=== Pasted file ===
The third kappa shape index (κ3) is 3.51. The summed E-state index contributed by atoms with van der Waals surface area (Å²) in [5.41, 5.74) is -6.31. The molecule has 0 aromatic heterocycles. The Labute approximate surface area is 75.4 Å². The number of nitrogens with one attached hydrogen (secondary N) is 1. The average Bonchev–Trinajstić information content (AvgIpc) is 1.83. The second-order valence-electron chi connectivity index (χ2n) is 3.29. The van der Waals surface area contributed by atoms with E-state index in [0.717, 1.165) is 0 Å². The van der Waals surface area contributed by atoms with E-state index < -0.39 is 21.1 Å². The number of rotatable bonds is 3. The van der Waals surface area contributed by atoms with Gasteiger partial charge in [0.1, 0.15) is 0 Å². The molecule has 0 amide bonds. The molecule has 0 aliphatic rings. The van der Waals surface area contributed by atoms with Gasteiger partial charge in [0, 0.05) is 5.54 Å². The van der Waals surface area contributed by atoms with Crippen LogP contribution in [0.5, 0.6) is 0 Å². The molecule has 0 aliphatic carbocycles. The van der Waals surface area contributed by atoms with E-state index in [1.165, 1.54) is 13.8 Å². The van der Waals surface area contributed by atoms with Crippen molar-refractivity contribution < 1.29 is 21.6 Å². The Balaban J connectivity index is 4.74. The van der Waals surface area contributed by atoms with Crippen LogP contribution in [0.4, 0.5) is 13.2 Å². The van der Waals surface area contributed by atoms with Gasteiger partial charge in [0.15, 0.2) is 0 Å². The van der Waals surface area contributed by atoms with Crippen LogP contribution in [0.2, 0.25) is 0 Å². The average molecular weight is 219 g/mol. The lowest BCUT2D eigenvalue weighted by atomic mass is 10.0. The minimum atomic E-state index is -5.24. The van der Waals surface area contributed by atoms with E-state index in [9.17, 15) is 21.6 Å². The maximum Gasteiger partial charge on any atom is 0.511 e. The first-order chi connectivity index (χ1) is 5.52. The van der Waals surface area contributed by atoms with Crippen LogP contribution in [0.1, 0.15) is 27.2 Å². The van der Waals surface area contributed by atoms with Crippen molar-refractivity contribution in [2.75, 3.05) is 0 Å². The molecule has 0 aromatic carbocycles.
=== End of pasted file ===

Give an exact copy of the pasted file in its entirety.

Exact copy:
The third kappa shape index (κ3) is 3.51. The summed E-state index contributed by atoms with van der Waals surface area (Å²) in [5.41, 5.74) is -6.31. The molecule has 0 aromatic heterocycles. The Labute approximate surface area is 75.4 Å². The number of nitrogens with one attached hydrogen (secondary N) is 1. The average Bonchev–Trinajstić information content (AvgIpc) is 1.83. The second-order valence-electron chi connectivity index (χ2n) is 3.29. The van der Waals surface area contributed by atoms with E-state index in [0.717, 1.165) is 0 Å². The van der Waals surface area contributed by atoms with E-state index < -0.39 is 21.1 Å². The number of rotatable bonds is 3. The van der Waals surface area contributed by atoms with Gasteiger partial charge in [0.1, 0.15) is 0 Å². The molecule has 0 amide bonds. The molecule has 0 aliphatic rings. The van der Waals surface area contributed by atoms with Gasteiger partial charge in [0, 0.05) is 5.54 Å². The van der Waals surface area contributed by atoms with Crippen LogP contribution in [0.5, 0.6) is 0 Å². The molecule has 0 aliphatic carbocycles. The van der Waals surface area contributed by atoms with E-state index in [1.165, 1.54) is 13.8 Å². The van der Waals surface area contributed by atoms with Crippen molar-refractivity contribution < 1.29 is 21.6 Å². The Balaban J connectivity index is 4.74. The van der Waals surface area contributed by atoms with Crippen LogP contribution in [0.4, 0.5) is 13.2 Å². The van der Waals surface area contributed by atoms with Gasteiger partial charge in [0.15, 0.2) is 0 Å². The van der Waals surface area contributed by atoms with Crippen LogP contribution in [0.2, 0.25) is 0 Å². The average molecular weight is 219 g/mol. The lowest BCUT2D eigenvalue weighted by atomic mass is 10.0. The minimum atomic E-state index is -5.24. The van der Waals surface area contributed by atoms with E-state index in [9.17, 15) is 21.6 Å². The maximum Gasteiger partial charge on any atom is 0.511 e. The first-order chi connectivity index (χ1) is 5.52. The van der Waals surface area contributed by atoms with Crippen LogP contribution in [0.1, 0.15) is 27.2 Å². The van der Waals surface area contributed by atoms with Crippen molar-refractivity contribution in [2.75, 3.05) is 0 Å². The molecule has 0 aromatic carbocycles.